Biggest Embezzlement of All Time
July 23, 2001
Stanley C. Simon
The IRS collects income taxes, FICA, and other taxes. The
income taxes go into the General Fund, where they are spent
on various government expenses and paying government obligations
held by the public. FICA taxes go into the Social Security
Trust Fund, where they are spent to pay OASDI benefits. Any
excess of the FICA taxes collected over the amount needed
currently to pay OASDI benefits is used to buy government
bonds. This transfers the money into the General Fund, where,
again, it is spent on various government expenses and paying
government obligations held by the public.
As a result of changing demographics, actuaries expect OASDI
benefits paid to exceed FICA taxes collected starting about
2011. The government bonds owned by the Social Security Trust
Fund should be sufficient to cover the shortfall for about
15 years. The money to pay these government bonds will come
from the General Fund, ie., from income taxes. After about
2026, the Social Security Trust Fund will be bankrupt.
On June 24, 2001, President Bush's economic speech writer,
David Frum, appeared on C-Span's Washington Journal, where
he said, "There is nothing in the Social Security Trust Fund
except accounting entries." Also on June 24, 2001, the Secretary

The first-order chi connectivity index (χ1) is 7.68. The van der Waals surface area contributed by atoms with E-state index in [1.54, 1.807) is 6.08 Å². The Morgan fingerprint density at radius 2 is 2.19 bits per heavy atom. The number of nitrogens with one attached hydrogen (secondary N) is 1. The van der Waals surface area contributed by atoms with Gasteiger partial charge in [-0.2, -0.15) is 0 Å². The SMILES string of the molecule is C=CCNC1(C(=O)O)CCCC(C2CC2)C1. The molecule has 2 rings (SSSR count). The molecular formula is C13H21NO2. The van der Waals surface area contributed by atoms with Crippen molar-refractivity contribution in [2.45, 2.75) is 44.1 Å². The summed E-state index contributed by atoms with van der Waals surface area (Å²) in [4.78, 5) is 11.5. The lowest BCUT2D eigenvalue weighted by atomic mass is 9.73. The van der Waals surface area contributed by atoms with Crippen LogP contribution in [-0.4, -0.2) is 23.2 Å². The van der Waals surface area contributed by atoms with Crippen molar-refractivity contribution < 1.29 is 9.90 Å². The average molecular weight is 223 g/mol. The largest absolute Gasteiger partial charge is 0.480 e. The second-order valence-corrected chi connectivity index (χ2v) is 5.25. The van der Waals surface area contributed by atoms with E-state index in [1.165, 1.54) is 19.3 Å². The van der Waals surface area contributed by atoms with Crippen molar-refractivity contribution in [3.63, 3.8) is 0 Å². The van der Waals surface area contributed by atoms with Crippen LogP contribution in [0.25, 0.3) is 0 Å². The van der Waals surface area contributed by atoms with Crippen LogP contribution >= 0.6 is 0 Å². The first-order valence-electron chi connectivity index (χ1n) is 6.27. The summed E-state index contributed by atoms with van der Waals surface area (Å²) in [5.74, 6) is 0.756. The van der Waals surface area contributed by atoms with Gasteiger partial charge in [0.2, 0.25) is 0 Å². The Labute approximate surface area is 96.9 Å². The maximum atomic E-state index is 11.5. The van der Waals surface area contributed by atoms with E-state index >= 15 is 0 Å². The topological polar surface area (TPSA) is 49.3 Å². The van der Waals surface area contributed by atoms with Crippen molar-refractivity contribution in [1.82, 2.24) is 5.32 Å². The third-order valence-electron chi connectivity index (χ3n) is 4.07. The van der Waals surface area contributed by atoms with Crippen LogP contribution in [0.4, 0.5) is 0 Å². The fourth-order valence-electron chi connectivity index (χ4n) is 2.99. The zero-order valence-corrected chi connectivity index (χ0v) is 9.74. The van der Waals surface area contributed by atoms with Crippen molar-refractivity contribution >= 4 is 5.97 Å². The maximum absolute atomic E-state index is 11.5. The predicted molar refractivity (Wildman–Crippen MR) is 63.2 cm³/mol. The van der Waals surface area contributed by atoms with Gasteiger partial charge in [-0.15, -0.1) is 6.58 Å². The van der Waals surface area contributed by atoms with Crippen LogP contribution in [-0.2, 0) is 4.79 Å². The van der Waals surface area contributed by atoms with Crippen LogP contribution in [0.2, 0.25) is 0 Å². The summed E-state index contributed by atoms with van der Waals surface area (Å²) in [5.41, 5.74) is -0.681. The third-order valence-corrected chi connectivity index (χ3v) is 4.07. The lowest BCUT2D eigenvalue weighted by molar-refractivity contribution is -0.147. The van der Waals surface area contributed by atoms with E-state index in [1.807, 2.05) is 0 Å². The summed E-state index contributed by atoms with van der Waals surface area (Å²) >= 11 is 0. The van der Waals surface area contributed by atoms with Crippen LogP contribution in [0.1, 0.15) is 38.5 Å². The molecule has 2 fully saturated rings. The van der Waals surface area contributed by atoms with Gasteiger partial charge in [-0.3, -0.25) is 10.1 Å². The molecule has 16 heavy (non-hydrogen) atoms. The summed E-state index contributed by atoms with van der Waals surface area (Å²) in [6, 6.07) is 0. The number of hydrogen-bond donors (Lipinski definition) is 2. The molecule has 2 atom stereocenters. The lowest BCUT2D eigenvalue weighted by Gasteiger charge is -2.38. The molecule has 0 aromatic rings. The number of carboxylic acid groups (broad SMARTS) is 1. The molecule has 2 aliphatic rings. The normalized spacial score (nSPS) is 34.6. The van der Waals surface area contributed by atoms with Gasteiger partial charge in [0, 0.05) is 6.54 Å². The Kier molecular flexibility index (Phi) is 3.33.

of the Treasury, Paul O'Neill, appeared on ABC, where, of
the Social Security Trust Fund, he told Sam Donaldson, "Private
pension plans are required by law to be funded with real assets."
Private pension plans which own government bonds think they
own real assets. Indeed, because the bonds are backed by the
full faith and credit of the United States, the plans think
they own the safest assets available. The Social Security
Trust Fund is required by law to invest its surplus in government
bonds because they are the safest assets available.
These remarks by Frum and O'Neill imply that the goverment
bonds owned by the Social Security Trust Fund will not be
paid when the money is needed to pay OASDI benefits. Perhaps
they think the President will be unwilling to propose a budget
that includes enough income taxes, or that Congress will be
unwilling to impose enough income taxes, to pay these bonds.
It is easier for the Bush Administration and the Republicans
in Congress to justify the tax cut if they do not intend to
pay these bonds.
The Social Security Trust Fund now owns over $3 trillion
in goverment bonds. In 2011 it will own much more. If the
General Fund defaults on these bonds, it will be the biggest
embezzlement of all time.